State Road 133 – This road was renumbered at the same time as SR 33. The idea of having a “daughter” road that was nowhere near its “mother” was the prime reason for this. The old SR 133 became SR 111 in 1938. SR 133 (111) connected New Albany along the Ohio River to New Boston.

State Road 136 – 1951 saw another round of US routes extended to Indiana. The first of these would replace SR 34, which connected Indianapolis west to Crawfordsville, Veedersburg and Covington. It was also one of the old routes of the original Dixie Highway. SR 34 would be completely removed from the state system, replaced by US 136, although SR 34’s daughter roads continued to remain for years to come. This would lead to another renumbering. SR 136, at the time, ran northwest from Danville to North Salem, then west through Roachdale, Russellville and Marshall, ending at US 41 north of Rockville. From US 41 east to North Salem, SR 136 basically ran roughly parallel to its “mother” road, US 36. Due to the number 136 being assigned to the new US Highway, the old SR 136 was given the number SR 236. As an aside, US 136 was/is the only US highway that started/starts in Indianapolis. This replaced the former only US highway that started in Indianapolis – US 36 – which was extended into Ohio within a decade of its creation.

State Road 231 – This was a very short, and short lived, state road that connected US 31E north of Jeffersonville across to SR 62 in New Albany. In 1953, an extended US 231 would be added to the state of Indiana, connecting Owensboro, Kentucky, to US 41 south of St. John. This made the renumbering of SR 231 necessary. The number chosen? SR 131. Although the 1956 Indiana Official State Highway map would again list it as SR 231 – but I believe that that was a typo. Because the 1957 map again shows SR 131. SR 131 was removed in 1963, when Indiana finally decided that US 131 wouldn’t end at the Indiana-Michigan State Line. US 131 was Michigan’s extension of Indiana SR 15 for years. It was removed again in 1964, but part of that was that SR 13 would connect to Michigan’s US 131 in the years to come. (And, the fact that the ISHC marked the US highway on the Michigan side of the state line that was an extension of SR 15 as US 103, and the extension of SR 13 is labeled SR 131 in Michigan until it connected to US 131 as US 12.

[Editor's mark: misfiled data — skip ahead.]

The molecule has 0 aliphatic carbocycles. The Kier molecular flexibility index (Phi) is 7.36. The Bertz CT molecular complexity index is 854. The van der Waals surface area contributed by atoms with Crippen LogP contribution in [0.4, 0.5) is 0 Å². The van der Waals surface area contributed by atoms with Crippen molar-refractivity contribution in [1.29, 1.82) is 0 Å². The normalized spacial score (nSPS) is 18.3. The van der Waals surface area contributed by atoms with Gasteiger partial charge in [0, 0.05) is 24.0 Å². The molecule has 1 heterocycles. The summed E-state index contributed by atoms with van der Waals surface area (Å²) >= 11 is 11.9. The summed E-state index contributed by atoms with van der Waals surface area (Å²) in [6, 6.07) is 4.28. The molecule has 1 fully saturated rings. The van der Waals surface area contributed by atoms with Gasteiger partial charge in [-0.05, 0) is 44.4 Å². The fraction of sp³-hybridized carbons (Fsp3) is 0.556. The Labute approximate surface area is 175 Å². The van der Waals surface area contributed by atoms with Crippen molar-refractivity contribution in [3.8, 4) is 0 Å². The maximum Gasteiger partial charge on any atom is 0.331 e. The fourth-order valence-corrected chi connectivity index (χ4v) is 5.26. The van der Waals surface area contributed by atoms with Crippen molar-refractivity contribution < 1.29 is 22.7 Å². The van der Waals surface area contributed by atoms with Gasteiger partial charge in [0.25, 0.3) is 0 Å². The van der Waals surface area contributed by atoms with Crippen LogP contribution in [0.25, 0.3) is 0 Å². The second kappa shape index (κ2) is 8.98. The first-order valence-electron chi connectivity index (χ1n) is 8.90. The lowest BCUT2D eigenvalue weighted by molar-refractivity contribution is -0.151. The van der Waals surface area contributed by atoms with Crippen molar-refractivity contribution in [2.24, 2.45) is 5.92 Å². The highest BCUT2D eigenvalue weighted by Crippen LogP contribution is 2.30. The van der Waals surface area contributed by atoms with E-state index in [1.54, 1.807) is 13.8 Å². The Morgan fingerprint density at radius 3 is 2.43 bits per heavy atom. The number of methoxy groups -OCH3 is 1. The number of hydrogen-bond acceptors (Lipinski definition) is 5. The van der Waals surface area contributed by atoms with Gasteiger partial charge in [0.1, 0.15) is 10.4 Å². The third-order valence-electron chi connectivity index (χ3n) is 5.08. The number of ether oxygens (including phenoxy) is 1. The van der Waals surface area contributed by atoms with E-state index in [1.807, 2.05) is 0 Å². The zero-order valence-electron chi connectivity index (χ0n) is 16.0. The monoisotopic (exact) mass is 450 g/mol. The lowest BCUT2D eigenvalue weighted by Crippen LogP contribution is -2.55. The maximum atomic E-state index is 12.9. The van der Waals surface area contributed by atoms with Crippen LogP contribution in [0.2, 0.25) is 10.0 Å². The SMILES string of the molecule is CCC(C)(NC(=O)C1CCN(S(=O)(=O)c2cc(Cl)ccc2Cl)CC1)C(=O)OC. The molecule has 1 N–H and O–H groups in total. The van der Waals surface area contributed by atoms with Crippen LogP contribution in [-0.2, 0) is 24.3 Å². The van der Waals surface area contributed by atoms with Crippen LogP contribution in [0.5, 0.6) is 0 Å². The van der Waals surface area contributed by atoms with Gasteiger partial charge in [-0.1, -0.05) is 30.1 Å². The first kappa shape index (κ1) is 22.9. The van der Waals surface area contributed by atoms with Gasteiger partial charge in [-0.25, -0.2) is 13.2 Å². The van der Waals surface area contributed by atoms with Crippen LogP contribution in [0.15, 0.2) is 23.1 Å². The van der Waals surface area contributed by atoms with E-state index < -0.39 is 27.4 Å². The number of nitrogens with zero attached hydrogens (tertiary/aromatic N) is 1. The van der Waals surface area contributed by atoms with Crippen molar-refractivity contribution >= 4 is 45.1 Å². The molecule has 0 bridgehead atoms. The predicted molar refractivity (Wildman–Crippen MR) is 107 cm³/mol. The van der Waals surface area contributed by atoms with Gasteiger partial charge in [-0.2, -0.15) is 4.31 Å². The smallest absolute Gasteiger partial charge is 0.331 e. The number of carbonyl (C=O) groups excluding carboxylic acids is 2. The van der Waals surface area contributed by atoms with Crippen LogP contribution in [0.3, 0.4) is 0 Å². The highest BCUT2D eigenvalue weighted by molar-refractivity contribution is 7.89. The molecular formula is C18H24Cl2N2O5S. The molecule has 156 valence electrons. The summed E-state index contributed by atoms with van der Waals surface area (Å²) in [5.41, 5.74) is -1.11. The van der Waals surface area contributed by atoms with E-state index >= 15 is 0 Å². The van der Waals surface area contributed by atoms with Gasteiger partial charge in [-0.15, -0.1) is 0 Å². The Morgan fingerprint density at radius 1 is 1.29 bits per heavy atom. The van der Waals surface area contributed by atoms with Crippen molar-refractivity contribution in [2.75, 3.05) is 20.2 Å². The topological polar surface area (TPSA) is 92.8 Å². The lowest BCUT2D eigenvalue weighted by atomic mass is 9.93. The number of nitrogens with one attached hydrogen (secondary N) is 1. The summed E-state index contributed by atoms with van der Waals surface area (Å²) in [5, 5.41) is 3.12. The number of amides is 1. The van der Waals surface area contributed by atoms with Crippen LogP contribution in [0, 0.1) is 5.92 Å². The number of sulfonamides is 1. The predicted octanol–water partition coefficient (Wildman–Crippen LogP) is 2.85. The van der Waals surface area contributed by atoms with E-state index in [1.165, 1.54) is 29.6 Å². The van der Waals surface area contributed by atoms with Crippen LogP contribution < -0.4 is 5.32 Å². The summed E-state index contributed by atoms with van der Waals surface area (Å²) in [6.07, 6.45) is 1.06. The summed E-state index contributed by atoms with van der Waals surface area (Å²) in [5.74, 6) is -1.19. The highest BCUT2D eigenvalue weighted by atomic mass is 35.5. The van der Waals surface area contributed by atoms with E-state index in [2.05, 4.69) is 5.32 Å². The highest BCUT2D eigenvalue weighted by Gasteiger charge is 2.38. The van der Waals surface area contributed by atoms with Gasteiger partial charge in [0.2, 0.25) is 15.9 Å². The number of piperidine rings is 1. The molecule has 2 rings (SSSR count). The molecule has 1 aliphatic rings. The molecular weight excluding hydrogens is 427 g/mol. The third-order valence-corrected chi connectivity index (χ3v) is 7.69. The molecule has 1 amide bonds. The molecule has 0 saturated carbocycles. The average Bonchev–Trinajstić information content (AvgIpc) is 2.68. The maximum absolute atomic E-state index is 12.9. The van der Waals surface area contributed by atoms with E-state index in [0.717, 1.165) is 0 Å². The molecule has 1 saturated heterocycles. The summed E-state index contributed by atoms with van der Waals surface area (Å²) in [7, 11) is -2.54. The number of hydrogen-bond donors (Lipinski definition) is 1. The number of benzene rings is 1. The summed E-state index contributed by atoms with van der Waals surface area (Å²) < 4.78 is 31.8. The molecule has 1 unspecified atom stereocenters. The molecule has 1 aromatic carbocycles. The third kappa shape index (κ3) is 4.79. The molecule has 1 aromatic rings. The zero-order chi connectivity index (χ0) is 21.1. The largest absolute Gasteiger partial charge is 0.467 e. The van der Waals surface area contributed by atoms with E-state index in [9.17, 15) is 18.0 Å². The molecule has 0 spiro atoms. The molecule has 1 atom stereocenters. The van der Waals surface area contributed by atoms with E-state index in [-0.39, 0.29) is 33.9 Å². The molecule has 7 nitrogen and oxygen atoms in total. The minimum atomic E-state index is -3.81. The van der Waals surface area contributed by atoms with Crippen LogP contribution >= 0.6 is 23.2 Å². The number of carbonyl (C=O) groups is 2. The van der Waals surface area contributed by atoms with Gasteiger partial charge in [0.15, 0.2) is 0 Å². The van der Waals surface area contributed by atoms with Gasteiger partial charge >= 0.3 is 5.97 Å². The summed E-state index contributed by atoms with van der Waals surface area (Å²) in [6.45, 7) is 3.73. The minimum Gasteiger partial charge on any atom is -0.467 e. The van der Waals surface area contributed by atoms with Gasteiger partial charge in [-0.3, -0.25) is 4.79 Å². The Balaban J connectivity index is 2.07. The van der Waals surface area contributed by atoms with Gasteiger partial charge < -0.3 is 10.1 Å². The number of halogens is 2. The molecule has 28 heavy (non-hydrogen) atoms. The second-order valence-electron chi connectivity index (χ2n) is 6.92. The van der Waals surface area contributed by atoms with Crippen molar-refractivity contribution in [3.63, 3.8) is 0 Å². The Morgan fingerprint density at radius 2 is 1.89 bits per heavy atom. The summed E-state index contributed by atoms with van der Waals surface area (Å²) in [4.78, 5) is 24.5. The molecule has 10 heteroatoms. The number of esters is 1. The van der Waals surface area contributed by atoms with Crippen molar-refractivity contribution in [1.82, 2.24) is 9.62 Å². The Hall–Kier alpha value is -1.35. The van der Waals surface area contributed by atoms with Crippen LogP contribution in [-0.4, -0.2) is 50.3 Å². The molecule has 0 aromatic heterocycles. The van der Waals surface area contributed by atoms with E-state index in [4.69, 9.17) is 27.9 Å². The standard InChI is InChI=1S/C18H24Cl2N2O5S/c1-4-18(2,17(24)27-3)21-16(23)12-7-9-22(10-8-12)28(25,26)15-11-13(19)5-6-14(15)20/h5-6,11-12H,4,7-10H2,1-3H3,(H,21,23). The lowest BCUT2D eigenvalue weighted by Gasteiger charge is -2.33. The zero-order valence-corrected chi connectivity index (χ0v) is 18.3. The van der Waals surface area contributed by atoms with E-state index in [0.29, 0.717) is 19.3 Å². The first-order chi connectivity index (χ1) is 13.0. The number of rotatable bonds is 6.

Two US Highways that would be completely removed from Indiana maps over the years were US 460 and US 641. US 460 basically followed SR 62 from New Albany to Evansville and SR 66 from Evansville to New Harmony. It crossed into Illinois on the New Harmony bridge. US 460 became redundant with the completion of I-64 from Norfolk, Virginia (where US 460 still exists), to St. Louis, Missouri. US 641 was on maps from Evansville across the Ohio River into Kentucky, using the US 41 route and Evansville bridge. From Henderson, Kentucky, north, it was basically a multiplex, and was removed by Indiana. Two US highways were massively truncated over the years. Those are US 27 (truncated at Fort Wayne) and US 33, which now ends at Elkhart.